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oscillator startup time

Discussion in 'Electronic Design' started by Octavio, Feb 25, 2007.

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  1. Octavio

    Octavio Guest

    I'm using a 74HC4060(A) oscillator/divider with a 15MHz crystal in the
    oscillator section. That oscillator must be able to turn on/off (using the
    reset pin) with a 43uS ON / 8uS OFF duty cycle.

    I'm not familiar with oscillator startup time stuff so I ask:
    The oscillator must start oscillating within 1uS to give a reasonable number
    of counts, say about 7 million cycles at the end of that microsecond.

    Is this possible?

    Thanks for any input!

    Octavio
     
  2. I don't understand your 7 million cycles at the end of a microsecond
    question. Do you mean 7000GHz? Or do you mean 7MHz? ???

    Anyway, quartz crystals have a very high Q, more than 10^4 or 10^5.
    Their startup time is on the order of Q cycles, or possibly more than
    5ms for a 15MHz crystal. That doesn't fit with your 43us / 8us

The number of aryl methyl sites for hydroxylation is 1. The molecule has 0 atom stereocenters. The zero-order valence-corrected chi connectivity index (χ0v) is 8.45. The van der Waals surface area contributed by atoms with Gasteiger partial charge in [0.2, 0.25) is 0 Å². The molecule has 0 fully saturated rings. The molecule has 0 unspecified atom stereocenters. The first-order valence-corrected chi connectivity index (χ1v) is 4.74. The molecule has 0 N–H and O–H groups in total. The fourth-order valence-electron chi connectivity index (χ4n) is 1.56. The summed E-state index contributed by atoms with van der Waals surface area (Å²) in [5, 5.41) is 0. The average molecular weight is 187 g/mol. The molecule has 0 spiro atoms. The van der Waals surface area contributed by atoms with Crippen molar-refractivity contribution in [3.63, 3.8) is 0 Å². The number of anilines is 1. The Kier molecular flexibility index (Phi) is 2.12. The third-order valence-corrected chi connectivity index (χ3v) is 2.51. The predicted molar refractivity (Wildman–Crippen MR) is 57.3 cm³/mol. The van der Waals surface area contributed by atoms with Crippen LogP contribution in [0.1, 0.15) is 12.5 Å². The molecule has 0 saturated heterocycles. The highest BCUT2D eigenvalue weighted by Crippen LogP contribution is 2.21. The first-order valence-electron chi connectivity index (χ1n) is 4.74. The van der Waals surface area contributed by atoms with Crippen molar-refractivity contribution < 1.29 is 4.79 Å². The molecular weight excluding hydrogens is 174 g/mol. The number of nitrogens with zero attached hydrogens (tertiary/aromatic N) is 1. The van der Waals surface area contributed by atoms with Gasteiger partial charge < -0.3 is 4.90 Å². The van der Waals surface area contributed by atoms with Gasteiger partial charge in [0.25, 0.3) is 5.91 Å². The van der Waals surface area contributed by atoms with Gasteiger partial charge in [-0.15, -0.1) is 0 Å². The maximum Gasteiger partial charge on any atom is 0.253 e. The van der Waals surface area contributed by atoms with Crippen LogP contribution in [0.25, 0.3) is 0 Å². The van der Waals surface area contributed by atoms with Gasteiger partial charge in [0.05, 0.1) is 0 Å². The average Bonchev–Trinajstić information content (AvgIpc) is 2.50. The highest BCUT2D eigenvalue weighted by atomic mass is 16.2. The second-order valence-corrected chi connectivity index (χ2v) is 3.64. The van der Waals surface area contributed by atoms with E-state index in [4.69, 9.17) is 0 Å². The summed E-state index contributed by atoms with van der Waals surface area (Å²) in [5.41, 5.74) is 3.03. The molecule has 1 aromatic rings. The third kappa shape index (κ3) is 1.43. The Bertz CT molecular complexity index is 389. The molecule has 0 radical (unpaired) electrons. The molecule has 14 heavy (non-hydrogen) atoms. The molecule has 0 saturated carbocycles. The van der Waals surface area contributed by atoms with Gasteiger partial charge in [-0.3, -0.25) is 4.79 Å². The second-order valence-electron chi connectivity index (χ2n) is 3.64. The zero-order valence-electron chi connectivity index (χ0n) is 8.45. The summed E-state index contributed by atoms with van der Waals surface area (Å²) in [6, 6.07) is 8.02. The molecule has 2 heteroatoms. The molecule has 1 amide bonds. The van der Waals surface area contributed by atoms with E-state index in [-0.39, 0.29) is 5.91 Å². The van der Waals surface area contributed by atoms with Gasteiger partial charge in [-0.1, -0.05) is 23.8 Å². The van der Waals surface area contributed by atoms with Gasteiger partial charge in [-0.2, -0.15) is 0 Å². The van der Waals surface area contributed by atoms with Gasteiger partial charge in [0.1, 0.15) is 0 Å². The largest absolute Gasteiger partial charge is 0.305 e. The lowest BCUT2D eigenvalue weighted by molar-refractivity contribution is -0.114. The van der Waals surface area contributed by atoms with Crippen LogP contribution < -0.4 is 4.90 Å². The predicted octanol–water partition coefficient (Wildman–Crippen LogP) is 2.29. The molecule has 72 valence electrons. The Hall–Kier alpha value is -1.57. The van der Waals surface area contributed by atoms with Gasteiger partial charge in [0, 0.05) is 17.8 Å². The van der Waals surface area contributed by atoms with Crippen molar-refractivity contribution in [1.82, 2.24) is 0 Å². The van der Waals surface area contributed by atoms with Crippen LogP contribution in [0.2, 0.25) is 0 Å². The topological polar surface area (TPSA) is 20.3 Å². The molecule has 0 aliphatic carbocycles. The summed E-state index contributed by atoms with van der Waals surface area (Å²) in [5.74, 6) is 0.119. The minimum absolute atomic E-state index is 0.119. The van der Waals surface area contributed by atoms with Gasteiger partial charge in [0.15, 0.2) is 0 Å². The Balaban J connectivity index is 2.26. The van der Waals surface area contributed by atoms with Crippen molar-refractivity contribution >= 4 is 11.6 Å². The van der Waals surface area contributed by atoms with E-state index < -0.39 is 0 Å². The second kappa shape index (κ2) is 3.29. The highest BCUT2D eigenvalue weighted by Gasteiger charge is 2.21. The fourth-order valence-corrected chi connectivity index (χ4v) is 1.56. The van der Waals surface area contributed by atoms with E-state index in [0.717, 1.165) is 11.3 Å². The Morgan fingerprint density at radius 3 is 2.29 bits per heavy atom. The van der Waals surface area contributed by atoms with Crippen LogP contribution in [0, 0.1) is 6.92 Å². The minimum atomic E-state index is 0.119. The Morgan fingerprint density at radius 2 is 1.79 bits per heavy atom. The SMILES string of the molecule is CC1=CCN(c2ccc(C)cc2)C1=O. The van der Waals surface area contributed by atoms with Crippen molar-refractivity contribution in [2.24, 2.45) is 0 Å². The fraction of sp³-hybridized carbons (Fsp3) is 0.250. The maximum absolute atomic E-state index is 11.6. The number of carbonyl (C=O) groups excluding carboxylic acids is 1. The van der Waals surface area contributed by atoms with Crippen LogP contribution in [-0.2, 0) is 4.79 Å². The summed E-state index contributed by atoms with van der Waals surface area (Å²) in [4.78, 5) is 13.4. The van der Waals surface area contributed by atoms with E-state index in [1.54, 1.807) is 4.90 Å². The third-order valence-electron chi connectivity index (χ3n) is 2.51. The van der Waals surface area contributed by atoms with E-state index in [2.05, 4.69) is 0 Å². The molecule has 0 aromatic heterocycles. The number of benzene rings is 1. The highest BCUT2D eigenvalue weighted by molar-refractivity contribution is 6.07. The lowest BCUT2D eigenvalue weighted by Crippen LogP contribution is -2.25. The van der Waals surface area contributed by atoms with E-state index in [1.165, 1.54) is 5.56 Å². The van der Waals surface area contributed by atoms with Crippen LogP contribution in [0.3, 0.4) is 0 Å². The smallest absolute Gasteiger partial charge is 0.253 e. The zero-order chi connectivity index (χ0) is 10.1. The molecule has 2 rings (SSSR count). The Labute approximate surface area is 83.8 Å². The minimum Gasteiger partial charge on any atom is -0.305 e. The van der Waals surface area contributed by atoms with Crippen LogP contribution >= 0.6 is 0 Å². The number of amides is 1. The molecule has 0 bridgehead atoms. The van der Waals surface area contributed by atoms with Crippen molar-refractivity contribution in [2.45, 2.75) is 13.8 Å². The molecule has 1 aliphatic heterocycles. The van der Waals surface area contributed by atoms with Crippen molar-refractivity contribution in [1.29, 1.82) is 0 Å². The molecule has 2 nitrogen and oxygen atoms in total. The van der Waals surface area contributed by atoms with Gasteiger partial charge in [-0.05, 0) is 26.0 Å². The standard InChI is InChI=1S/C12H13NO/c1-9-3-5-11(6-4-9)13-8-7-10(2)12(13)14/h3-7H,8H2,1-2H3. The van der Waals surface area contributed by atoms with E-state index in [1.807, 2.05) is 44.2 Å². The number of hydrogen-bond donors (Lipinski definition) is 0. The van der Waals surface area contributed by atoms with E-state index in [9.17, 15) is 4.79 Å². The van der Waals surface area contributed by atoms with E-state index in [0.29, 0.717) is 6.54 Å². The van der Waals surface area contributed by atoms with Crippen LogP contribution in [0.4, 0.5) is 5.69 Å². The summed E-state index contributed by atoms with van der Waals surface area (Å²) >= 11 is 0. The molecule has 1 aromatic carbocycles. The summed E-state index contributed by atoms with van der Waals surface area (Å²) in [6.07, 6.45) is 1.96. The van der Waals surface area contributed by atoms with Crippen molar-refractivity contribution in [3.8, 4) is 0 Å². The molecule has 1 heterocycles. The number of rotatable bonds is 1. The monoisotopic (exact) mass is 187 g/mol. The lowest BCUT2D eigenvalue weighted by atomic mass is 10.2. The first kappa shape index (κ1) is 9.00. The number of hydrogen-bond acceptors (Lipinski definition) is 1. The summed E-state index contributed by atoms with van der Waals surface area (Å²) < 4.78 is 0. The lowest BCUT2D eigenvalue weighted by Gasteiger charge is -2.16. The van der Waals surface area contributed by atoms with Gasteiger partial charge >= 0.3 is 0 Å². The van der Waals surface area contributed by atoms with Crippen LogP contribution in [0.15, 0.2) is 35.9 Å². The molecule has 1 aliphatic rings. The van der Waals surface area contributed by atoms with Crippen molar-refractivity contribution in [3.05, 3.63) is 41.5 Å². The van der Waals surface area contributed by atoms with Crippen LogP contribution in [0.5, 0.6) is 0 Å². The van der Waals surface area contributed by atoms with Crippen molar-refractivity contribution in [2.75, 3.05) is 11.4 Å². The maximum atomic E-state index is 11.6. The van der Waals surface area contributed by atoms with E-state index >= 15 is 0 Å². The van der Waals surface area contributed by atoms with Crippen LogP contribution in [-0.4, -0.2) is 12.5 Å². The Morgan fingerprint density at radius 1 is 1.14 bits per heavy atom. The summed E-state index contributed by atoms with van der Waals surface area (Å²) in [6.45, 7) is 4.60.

timing requirement.
     
  3. John Fields

    John Fields Guest

     
  4. PeteS

    PeteS Guest

    Or an oscillator that can be gated on and off (they are available with
    enable pins) although that is virtually guaranteed to generate runt
    pulses at some time.


    Cheers

    PeteS
     
  5. Jamie

    Jamie Guest

    Don't do that, keep it running always, use Logic gates to switch it
    on/off .. That way, you can precisely control it via count of
    pulses if you wish using a counters. This will give you a perfect
    timing on the edges.
    something like 645 counts for the 43 us and 120 ct's for the 8Us.

    i think i have the math correct there.